More useful information from the American Commercial Lines 10-K,
Another continuing driver of new barge demand is the requirement to replace all single-hull tank barges with double-hull tank barges. By federal law, single-hull tank barges will not be allowed to operate after 2015. All of our tank barges have double hulls. There are, however, still some single-hull barges in operation within the industry. The ultimate realization of the replacement activity and the timing of the replacement cycle will likely be impacted by overall tank barge demand as during the recent recession many such barges were retired without current need for replacement.
The price we have been able to charge for manufacturing production has fluctuated historically based on a variety of factors including the cost of raw materials, the cost of labor and the demand for new barge builds compared to the barge manufacturing capacity within the industry at the time. During the period from the beginning of 2007 through 2008, we were able to maintain or improve the pricing on new barge orders, net of steel costs, in response to continued demand for new barge construction. Pricing strength decreased during the recession but has recently been improving and over the longer term, as we re-enter a period of strong demand for replacement barges, we plan to continue improving the pricing on our barges, net of steel, although we expect that our manufacturing segment will not be a major EBITDAR contributor over the next few years because of use of much of the production capacity by the transportation segment. [...]
According to Informa, the Inland Waterways fleet peaked at 23,092 barges at the end of 1998. From 1999 to 2005, the Inland Waterways fleet size was reduced by 2,407 dry cargo barges and 54 liquid tank barges for a total reduction of 2,461 barges, or 10.7%. From that date through the end of 2010, the industry fleet, net of barges scrapped, increased by 125 dry cargo barges and increased by 171 tank barges, ending 2010 at 17,914 dry and 3,013 liquid barges, for a total fleet size of 20,927, 9.4% below the 1998 level. This decline in the industry fleet size has resulted in a more favorable supply-demand dynamic for Inland Waterway freight transportation.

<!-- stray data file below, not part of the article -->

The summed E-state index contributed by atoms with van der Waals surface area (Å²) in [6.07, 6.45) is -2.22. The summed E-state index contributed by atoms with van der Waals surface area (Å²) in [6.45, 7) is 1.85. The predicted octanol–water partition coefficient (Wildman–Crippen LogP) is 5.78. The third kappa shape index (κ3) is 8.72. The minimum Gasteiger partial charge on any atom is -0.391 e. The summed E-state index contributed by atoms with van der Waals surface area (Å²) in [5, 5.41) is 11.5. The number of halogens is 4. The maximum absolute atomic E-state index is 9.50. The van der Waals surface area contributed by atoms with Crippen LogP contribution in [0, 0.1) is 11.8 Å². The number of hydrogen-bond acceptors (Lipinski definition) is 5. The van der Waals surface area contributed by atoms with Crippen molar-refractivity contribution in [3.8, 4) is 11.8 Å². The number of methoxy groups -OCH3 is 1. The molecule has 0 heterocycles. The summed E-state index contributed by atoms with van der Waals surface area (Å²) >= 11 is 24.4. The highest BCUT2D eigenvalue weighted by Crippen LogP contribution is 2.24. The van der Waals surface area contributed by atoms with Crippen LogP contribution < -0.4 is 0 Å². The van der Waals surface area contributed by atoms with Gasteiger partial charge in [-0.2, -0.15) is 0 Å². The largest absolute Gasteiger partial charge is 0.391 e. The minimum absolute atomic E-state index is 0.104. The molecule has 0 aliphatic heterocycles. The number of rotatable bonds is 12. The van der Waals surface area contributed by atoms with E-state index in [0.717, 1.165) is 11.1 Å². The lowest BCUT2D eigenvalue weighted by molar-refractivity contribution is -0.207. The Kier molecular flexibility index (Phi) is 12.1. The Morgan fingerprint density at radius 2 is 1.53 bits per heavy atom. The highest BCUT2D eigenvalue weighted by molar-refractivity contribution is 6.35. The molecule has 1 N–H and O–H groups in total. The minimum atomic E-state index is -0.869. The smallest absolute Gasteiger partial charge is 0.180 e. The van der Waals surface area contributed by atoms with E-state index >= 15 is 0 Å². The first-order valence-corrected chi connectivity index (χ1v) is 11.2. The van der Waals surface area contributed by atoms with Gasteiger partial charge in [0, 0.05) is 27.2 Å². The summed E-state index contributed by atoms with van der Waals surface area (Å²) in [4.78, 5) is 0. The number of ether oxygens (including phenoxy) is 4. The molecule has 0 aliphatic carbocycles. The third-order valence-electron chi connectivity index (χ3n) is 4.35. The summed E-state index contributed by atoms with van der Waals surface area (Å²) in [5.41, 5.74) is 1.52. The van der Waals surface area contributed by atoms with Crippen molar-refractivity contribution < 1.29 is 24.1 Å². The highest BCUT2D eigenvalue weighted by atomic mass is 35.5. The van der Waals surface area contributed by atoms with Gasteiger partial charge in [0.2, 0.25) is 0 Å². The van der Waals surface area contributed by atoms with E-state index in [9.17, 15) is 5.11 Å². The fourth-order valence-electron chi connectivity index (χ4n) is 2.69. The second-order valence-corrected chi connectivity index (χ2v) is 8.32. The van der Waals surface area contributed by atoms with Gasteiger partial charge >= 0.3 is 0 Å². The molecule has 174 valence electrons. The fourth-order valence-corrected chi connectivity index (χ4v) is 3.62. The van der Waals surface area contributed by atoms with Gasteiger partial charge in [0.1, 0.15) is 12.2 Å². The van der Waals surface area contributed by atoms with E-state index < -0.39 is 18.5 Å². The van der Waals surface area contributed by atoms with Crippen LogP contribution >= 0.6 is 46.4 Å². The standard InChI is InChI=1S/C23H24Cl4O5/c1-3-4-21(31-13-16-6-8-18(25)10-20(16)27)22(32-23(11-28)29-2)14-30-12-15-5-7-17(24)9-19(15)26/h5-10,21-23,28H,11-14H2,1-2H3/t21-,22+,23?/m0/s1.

During 2010 the industry placed 757 new dry cargo barges into service while retiring 341 dry cargo barges and expanded the liquid cargo barge fleet by four barges. The life expectancy of a dry cargo barge in our fleet is up to 35 years and a liquid barge in our fleet is up to 40 years, with the age of retirement depending on the physical condition of a barge and amount of reinvestment and repair. We also believe that approximately 25% of the industry’s existing dry cargo barge fleet will need to be retired or refurbished due to their age over the next three to six years. [...]
Due to the relatively long life of barges and the manufacturing boom of the late 1970s and early 1980s, older barges are reaching the end of their life expectancy and single-hulled liquid barges are retiring ahead of U.S. Coast Guard requirements for liquid tank barges to be double-hulled by 2015. Since its peak in 1998, the overall industry dry fleet has declined 11.3%, with over 18% of the current dry fleet at least 26 years old at December 31, 2010. According to Informa’s estimate at December 31, 2011, 4,535 new hoppers were expected to be built in 2011 through 2015, with almost all going towards replacement of the aging fleet. Per Criton, 997 new hoppers were built in 2011. We also believe that approximately 25% of the industry’s existing dry cargo barge fleet will need to be retired or refurbished due to their age over the next three to seven years.